To determine what effects BMP pathway inhibition had on cell division and overall CD34+ cell numbers, CD34+ cells were labelled with CellTrace™ Violet (CTV) and an APC-conjugated anti-CD34 antibody. Following 72 h drug treatment, proliferation and CD34-positivity were assessed by flow cytometry. Figure 5a & S4B clearly demonstrate that both normal and CML CD34+ cells are sensitive to DOR treatment, undergoing less cell divisions than NDC. CML CD34+ cells displayed enhanced sensitivity, responded to all treatment arms with more cells accumulating in CTVmax and early divisions than observed for normal CD34+, with the most dramatic effects observed within the DOR, IM + LDN and IM + DOR treatment arms (Fig. 5a–ii and S4B). Similar results were observed in the presence of BMP4 stimulation (Fig. 5b and S4C). Although BMP4 stimulation did not alter the capacity to divide, untreated CML cells underwent a 20.5% ± 12.6% (n = 3) expansion in CD34+ numbers following BMP4 stimulation, with no change observed in normal CD34+ numbers (Figure S4E–iii), confirming CML cells are more responsive to BMPs16. Co-culture on HS5 rendered the drugs less effective, however CML cells still accumulated in CTVmax and division 1 following DOR, IM + LDN and IM + DOR treatment, indicating the BMP inhibitors were still eliciting an effect albeit to a reduced capacity (Figure S4A & D). Figure 5c and S4E clearly demonstrate that IM, LDN and DOR lead to a reduction in CML CD34+ cells, with the biggest reduction observed following DOR, IM + LDN and IM + DOR treatment. To determine what effects inhibition had on CML cell expansion and differentiation along the different hematopoietic lineages, CFC assays were performed. In CML, CFCs were significantly decreased in all treatment arms with less colonies observed following combination treatment (Fig. 5d–ii, iii) with no significant effects on normal CD34+ (Fig. 5d–i). These findings indicate viable CML cells surviving 72 h of dual treatment are unable to proliferate and differentiate to the same capacity compared with IM alone, indicating BMP inhibitors may act synergistically with IM to target CML cells through irreversible cell cycle arrest and apoptosis.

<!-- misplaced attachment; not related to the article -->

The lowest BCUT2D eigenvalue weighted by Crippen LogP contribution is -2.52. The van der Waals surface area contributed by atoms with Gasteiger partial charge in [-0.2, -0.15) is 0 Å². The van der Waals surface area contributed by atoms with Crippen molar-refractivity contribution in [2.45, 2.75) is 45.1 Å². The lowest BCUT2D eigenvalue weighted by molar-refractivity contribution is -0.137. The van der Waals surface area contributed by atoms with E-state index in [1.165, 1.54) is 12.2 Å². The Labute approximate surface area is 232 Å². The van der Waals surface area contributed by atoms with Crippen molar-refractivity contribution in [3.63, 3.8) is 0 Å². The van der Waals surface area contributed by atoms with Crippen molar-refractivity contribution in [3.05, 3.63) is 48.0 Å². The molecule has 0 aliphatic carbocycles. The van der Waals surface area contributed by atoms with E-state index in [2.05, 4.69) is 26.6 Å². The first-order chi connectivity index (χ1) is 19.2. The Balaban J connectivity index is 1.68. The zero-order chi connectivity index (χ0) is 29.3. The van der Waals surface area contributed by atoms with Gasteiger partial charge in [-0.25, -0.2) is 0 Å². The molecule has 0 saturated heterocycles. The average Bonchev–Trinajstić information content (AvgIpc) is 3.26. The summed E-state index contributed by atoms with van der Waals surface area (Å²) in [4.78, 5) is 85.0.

Fig. 5: Single treatment of DOR and dual treatments of BMP inhibitors and IM inhibit cell proliferation of CML CD34+ cells.
Fig. 5Fig. 5

a, b CellTrace™ Violet (CTV) proliferation analysis of normal and CP-CML CD34+ cells treated with IM, BMP inhibitors, the combination (IM = 1μM, LDN = 1 μM, DOR = 2.5 μM, n = 3), in absence or presence of BMP4 at 72 h. i Results for normal CD34+ cells display that single and dual treatment of IM + DOR inhibit cell proliferation, and additional BMP4 treatment (b) results in more cell divisions compared to standard culture conditions without BMP4. a-ii Proliferation analysis of CP-CML samples indicates that LDN in combination with IM synergistically inhibits proliferation compared to single treatment. DOR alone and in combination with IM displays the biggest fold change compared to NDC. Additional treatment with BMP4 (b-ii) did not reveal differences in proliferation progression compared to standard culture conditions. c IM and BMP inhibitors reduce CD34+ cell numbers in CP-CML samples in absence or presence of BMP4. Results are displayed as median range of CD34+ cell numbers of normal and CP-CML CD34+ cells treated with IM, BMP inhibitors and the combination (IM = 1 µM, LDN = 1 µM, DOR = 2.5 μM, n = 3) in absence or presence of BMP4. d-i CFC assay results of normal CD34+ cells treated with IM, BMP inhibitors and the combination of (IM = 1 µM, LDN = 1 µM, DOR = 2.5 μM) do not reveal any significant difference compared to NDC (n = 3). ii Total number of colonies of CP-CML CD34+ cells display a significant difference across all treatments compared to NDC and a synergistic reduction when IM and DOR were used in combination (n = 3). iii CFC results of K562 cells. Results also indicate a significant drop in the number of colonies with IM, DOR and LDN. Results are also reflected in the morphology of the colonies with DOR and LDN treatment reducing the size of colonies (n = 3). Data are expressed as mean ± standard deviation and were compared using ANOVA (c) and the unpaired Student’s t-test (a, b, d), ***p < 0.001–0.0001, **p < 0.01–0.001, *p < 0.05–0.01

CML-iPSC are reliant on the BMP pathway for their self-renewal